A couple mornings after that zombie I bit became dezombified or whatever, they asked me to meet with the co-director of the Center for the Palliation and Treatment of the Living Dead. Aside from a couple of fellows in cryptothanatology and the two directors (one is the practice chair and the other is more involved in administration, fundraising and what passes for research in the CPTLD), the staffers are generally non-physicians. It’s not a place we are usually needed.

Dr. S, the director for research, was what you would call a typical cryptothanatology person. The stereotype is of a super-withdrawn, creepy guy with a strong schizotypal vibe, but those are not that common. Most people who do cryptothan basically want an easy, moderately-well-paying job with minimal late nights. It’s a great career if, midway through med school, you realize that you’d rather be doing something other than medicine.

It was pretty clear right from the beginning that Dr. S was seeing this whole thing primarily as a moderate to severe annoyance. He began by telling me that it was obviously impossible to wake up a zombie, he was sure that wasn’t what had happened, but he still had “a duty to all stakeholders” (yes, he said “stakeholders”) to determine what actually had happened. “Obviously, we are going to have to get ahead of the story. We are getting phone calls.” He kind of laughed uncomfortably, like he was talking about his bowel habits. “I’m sure you know what I mean, and why it’s important to the Institute that we find out what in the world is going on!” He said the last bit in kind of an exaggerated cartoon voice. Not sure who he thought he was imitating. I just smiled weakly and agreed to help. I mean, I’m curious too.

So they had me sign a paper, basically an informed consent for research, saying they could analyze any samples that I was willing to provide. Pretty typical. The way I knew this was a big deal was when I saw an IRB number at the top of the consent form. They must have gotten this through the IRB in two days. That just doesn’t happen at the Institute, even for minimal risk studies. Somebody really is interested, even if it isn’t Dr. S.

They took a lot of samples. I had sort of expected blood testing, but it was actually pretty extensive. Aside from blood and urine, they took like 50 ccs of saliva (if you’ve never tried to drool out 50 ccs of spit, you should give it a shot – it’s more than you think) and one of the cryptothan fellows swabbed everything out of my mouth that wasn’t attached. It was crazy. They actually had me floss my teeth and then they kept the floss. I don’t know whether they will get any weird analytes from the massive amounts of sriracha I had with breakfast, but maybe that’s what they are looking for.

They then interviewed me for 4 hours, no break. What was I doing pacing around down in the basement that night? Do I spend a lot of time in the basement? What had I been eating before I bit the zombie? My favorite part was when they were asking me about my diet, which consists mostly of ramyun, Dr. Pepper and kimchi eaten straight from the bottle. The look of consternation on the face of my interrogator was priceless. I wish I had a picture for you. “You do realize that’s a very high-salt diet, right?” They were actually really interested in the kimchi, once I explained what it was. I guess because it’s fermented. They wanted the last of what I had at home (which is now very sour indeed) and also to know what store I get it from. I gave them directions to Super Asia Fast Mart.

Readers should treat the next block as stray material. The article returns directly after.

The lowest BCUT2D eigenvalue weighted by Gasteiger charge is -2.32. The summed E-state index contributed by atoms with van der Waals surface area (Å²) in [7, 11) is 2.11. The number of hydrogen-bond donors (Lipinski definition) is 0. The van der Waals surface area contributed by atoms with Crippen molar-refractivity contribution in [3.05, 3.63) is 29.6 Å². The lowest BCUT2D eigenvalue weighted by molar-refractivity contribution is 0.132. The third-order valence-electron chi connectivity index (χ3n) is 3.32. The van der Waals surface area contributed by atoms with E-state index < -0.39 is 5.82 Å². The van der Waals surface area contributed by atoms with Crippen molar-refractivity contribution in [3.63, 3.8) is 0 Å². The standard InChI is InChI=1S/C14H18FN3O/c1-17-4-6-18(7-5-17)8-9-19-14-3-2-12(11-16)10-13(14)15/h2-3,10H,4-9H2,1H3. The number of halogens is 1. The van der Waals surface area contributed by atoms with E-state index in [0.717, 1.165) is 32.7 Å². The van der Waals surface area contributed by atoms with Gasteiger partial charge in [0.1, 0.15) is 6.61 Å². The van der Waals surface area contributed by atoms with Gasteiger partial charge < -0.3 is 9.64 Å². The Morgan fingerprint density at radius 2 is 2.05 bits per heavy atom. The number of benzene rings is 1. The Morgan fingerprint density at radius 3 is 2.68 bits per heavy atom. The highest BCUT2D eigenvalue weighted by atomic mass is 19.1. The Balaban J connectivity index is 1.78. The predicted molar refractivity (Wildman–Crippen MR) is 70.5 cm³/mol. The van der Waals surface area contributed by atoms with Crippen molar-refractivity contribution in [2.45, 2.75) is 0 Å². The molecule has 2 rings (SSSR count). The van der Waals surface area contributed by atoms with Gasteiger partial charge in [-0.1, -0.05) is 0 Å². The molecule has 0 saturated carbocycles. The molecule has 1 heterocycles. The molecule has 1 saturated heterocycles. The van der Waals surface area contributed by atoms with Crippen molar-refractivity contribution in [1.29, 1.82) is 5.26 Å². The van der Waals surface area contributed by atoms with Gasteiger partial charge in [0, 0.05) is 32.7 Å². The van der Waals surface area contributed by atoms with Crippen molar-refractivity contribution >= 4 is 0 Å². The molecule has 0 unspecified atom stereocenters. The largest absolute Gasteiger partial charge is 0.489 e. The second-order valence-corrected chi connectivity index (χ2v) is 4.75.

Next day, I was given a little tour of the CPTLD. There isn’t much to see. The zombs are all sort of warehoused in individual 0.5 x 1 x 2 meter large units, which slide into these huge 6-unit-high banks. Mostly they aren’t strapped down, because they pretty much stop moving once they have no more external stimulus. We have like 20 banks on this campus, which also includes some bariatric units for the fatter zombies. There’s also the Revenant Management Consortium in South Dakota, which we are a part of, and they have thousands down there.

Dr. N, the director of practice, was rounding with one of the cryptothan fellows. Rounds are a pretty perfunctory affair in the CPTLD. They basically sit at a table, discuss any outstanding issues, any new zombies (called “units” in CPTLD parlance) who might have been admitted over the preceding 24 hours, etc. Like I said, not much role for a physician.

Unlike Dr. S, Dr. N was very interested in my story. “So you are the zombie fixer!” she shouts in a thick Russian accent. “Can you come and bite all my zombies?” The cryptothan fellow kind of frowned and pecked at his Ipad. Dr. N was in a good mood. I think she spends most of her time as general internist (she has a joint appointment) so rotating on the CPTLD is probably like a vacation.

We went down for coffee after rounds. Richard, the cryptothan fellow, was actually an interesting guy. He has a pretty strong background in research, with a Ph.D. and postdoc at one of the big revenant labs at Oxford before he went to medical school. Basically, it’s getting impossible for researchers in the field to gain access to subjects after the Declaration for the Rights of Undead Persons was adopted by most countries. Even before that, the IRBs made it pretty hard. Richard figured it would be easier if he had an MD, but since destruction of warehoused, restrained, dismembered or otherwise neutralized revenants carries such steep civil penalties, he’s mostly just restricted to epidemiology work right now. Also, zombism remains an uncommon though highly communicable condition (the prevalence in the United States is holding steady at about 0.04%) and so even prospective population studies are hard to do.